You should make it happen, at least once in your life. Really helps to put things in perspective.

Comment: Re:A Minor Alteration (Score 3, Insightful) 328

by JerkBoB (#38482430) Attached to: Why the Occupy Movement Skipped Silicon Valley

Google (and the rest of the tech giants) have been dodging taxes and I hope that when those Oakland OWS demonstrations spill over into Mountain View that the police don't have enough tax money to keep drenching the protesters.

I won't argue that there isn't something wrong with the fact that those businesses paid so little in taxes, but I do wonder why your ire seems to be directed at the businesses themselves, rather than the dysfunctional government which allows the loopholes. If what they did is legal, then why wouldn't they take advantage of the loopholes to preserve value for themselves and their shareholders? When you do your taxes, do you take all of the deductions available to you, or do you take some sort of moral high road out of patriotic duty? I'm annoyed that my net worth isn't enough to let me play the same games. Hoping that the US tax system will become fair is useless. What most folks don't recognize is that making adjustments to the tax code is a powerful tool for Congress-critters to reward or punish friends and foes. Probably more powerful than earmarks, because it's subtle.

Comment: Re:I have problems with this (Score 1) 1319

by JerkBoB (#38194280) Attached to: Muslim Medical Students Boycott Darwin Lectures

What's your point, exactly? That my faith in the logic of math and science is equivalent to Sarah Palin's faith in the veracity of Genesis as an explanation for why we're all here? If so, that's pretty stupid. You seem to be saying that because I abdicate responsibility for understanding every detail of how the A320 I'm in gets and stays in the air, that I've put faith in someone else and therefore it's exactly the same thing as placing faith in L. Ron Hubbard's claim that Galactic Overlord Xenu blew up billions of rebels on Earth 85 million years ago and their souls hang around to cause mental illness today.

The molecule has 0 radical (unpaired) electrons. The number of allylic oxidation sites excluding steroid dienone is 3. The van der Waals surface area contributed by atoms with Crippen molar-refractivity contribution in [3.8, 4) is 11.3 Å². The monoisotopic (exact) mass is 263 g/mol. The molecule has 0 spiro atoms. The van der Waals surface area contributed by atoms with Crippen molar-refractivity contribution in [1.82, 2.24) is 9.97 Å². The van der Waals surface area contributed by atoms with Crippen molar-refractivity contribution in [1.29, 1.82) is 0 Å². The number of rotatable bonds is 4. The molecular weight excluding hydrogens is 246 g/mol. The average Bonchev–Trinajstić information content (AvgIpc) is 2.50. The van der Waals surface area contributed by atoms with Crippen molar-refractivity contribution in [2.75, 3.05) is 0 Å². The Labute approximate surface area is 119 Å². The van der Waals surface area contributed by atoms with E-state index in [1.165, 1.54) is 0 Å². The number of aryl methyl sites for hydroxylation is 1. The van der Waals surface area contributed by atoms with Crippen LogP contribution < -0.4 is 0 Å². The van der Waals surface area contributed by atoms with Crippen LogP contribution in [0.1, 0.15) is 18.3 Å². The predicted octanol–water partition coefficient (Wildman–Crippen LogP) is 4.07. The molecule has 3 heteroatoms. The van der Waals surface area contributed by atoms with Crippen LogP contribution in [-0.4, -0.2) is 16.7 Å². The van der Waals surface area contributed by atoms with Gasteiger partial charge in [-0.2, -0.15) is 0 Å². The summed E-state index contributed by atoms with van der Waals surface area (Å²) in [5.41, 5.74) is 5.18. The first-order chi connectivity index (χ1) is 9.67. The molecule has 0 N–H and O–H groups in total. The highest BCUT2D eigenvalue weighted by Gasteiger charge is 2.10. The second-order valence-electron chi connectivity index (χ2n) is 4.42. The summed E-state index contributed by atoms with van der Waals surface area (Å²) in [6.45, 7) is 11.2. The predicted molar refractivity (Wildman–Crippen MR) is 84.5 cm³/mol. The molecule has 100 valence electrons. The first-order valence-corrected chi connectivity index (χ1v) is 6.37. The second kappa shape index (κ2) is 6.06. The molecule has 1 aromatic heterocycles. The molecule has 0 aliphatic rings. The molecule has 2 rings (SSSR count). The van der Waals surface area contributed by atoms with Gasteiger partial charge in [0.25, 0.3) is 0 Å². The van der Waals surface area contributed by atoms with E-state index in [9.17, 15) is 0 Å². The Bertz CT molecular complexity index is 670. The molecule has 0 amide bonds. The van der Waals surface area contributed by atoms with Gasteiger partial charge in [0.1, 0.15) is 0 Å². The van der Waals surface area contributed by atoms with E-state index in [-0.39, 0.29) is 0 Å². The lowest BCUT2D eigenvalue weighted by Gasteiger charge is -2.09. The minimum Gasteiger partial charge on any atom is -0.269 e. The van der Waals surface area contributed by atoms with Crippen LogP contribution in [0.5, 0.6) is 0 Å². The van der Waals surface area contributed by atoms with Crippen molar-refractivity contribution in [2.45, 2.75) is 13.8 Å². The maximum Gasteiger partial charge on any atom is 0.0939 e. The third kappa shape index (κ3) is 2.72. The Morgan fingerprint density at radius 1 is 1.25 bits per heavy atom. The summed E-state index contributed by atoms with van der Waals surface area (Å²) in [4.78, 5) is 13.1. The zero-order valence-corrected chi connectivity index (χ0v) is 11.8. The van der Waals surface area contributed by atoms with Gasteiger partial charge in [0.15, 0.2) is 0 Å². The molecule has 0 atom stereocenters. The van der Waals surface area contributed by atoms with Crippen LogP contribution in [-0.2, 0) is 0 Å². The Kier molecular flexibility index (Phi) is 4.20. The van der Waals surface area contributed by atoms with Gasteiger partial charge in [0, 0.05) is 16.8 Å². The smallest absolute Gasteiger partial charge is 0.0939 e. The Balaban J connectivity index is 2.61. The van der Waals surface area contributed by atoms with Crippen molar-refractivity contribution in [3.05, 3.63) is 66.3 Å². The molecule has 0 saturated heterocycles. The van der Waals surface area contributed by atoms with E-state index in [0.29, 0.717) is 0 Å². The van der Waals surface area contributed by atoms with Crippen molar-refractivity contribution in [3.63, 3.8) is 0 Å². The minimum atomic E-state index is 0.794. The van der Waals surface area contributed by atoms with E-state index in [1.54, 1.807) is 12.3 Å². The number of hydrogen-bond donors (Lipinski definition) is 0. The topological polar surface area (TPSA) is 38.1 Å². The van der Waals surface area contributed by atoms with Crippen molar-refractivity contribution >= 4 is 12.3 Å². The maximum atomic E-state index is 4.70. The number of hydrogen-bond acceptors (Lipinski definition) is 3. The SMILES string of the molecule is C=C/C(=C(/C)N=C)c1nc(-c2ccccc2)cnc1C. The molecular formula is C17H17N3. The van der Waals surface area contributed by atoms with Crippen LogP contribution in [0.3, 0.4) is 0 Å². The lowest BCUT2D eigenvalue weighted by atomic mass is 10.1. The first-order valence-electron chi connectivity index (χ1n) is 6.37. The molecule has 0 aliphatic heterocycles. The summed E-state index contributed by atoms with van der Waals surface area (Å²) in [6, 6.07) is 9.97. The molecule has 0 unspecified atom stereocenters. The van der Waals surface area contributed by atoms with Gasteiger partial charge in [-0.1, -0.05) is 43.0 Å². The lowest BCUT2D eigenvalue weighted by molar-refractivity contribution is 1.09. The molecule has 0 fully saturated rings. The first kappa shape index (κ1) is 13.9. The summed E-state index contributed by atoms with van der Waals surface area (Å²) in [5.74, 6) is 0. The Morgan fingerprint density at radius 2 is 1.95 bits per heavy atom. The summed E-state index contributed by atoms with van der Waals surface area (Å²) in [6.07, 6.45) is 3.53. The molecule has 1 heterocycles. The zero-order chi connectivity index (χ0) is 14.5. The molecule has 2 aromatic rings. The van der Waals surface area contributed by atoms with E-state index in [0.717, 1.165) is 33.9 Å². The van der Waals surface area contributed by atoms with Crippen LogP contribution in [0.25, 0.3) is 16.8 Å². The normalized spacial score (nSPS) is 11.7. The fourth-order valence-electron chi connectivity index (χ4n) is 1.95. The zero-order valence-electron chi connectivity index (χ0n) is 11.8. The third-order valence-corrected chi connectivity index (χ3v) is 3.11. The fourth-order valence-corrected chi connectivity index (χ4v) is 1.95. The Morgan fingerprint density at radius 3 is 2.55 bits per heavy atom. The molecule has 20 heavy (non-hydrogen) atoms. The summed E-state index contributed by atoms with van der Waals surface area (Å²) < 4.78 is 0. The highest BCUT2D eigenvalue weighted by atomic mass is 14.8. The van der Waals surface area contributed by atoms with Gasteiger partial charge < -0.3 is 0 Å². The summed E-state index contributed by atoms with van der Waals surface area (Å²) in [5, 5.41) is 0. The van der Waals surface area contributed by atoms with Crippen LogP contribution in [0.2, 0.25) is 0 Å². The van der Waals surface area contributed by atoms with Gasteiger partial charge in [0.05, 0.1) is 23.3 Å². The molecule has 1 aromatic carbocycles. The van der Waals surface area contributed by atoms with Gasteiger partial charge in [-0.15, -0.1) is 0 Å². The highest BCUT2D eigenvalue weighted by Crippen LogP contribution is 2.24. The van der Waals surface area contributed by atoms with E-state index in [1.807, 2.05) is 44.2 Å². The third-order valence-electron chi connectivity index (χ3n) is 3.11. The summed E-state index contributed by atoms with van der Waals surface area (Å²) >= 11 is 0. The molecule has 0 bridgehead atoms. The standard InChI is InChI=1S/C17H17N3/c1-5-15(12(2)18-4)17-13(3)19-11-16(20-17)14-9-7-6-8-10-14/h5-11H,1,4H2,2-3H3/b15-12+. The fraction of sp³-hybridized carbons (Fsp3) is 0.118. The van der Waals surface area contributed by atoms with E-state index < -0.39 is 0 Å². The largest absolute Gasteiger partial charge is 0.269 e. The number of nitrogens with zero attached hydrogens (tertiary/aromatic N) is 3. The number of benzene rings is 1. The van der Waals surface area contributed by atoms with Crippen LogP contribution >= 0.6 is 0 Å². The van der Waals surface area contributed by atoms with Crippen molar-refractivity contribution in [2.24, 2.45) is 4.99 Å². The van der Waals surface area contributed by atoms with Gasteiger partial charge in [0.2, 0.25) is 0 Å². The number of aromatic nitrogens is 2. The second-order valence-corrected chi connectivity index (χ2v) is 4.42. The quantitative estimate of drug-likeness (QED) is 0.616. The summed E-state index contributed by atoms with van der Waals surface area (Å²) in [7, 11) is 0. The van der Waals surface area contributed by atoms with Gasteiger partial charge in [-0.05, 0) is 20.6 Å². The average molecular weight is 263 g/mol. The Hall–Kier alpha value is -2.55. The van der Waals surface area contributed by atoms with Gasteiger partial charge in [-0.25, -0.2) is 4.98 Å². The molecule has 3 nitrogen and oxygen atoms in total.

Yeah, that makes sense, thanks for pointing it out. I never would have made that connection.

Comment: Re:I have problems with this (Score 3, Interesting) 1319

by JerkBoB (#38189696) Attached to: Muslim Medical Students Boycott Darwin Lectures

Why can't religious people see this as a much, much greater feat of creation, resulting in God being infinitely more omnipotent?

My theory, having been raised fundamentalist Pentecostal and losing the scales over my eyes in my late teens: Religious people fall into one of three categories:

1. Completely incurious and uninterested in anything which contradicts or otherwise isn't addressed by a literal interpretation of their scripture (never mind that the scripture often contradicts itself!).
2. Recognize that religious belief is not necessarily completely logical but are OK with that and don't try too hard to reconcile religion and science beyond a weak "god of the gaps" approach.
3. Some combination of the two, usually moving in the direction of 1 -> 2... In my experience, this is the dangerous time for religious belief, as a person with enough curiosity and/or intelligence will begin to recognize how completely illogical (and perhaps damaging) fundamentalist belief is, and may well become completely disillusioned with the whole thing. An individual starting on the 2 side of things may not feel that religious belief is as pernicious as one moving from 1 -> 2 and may be more comfortable with keeping it as part of their cultural identity.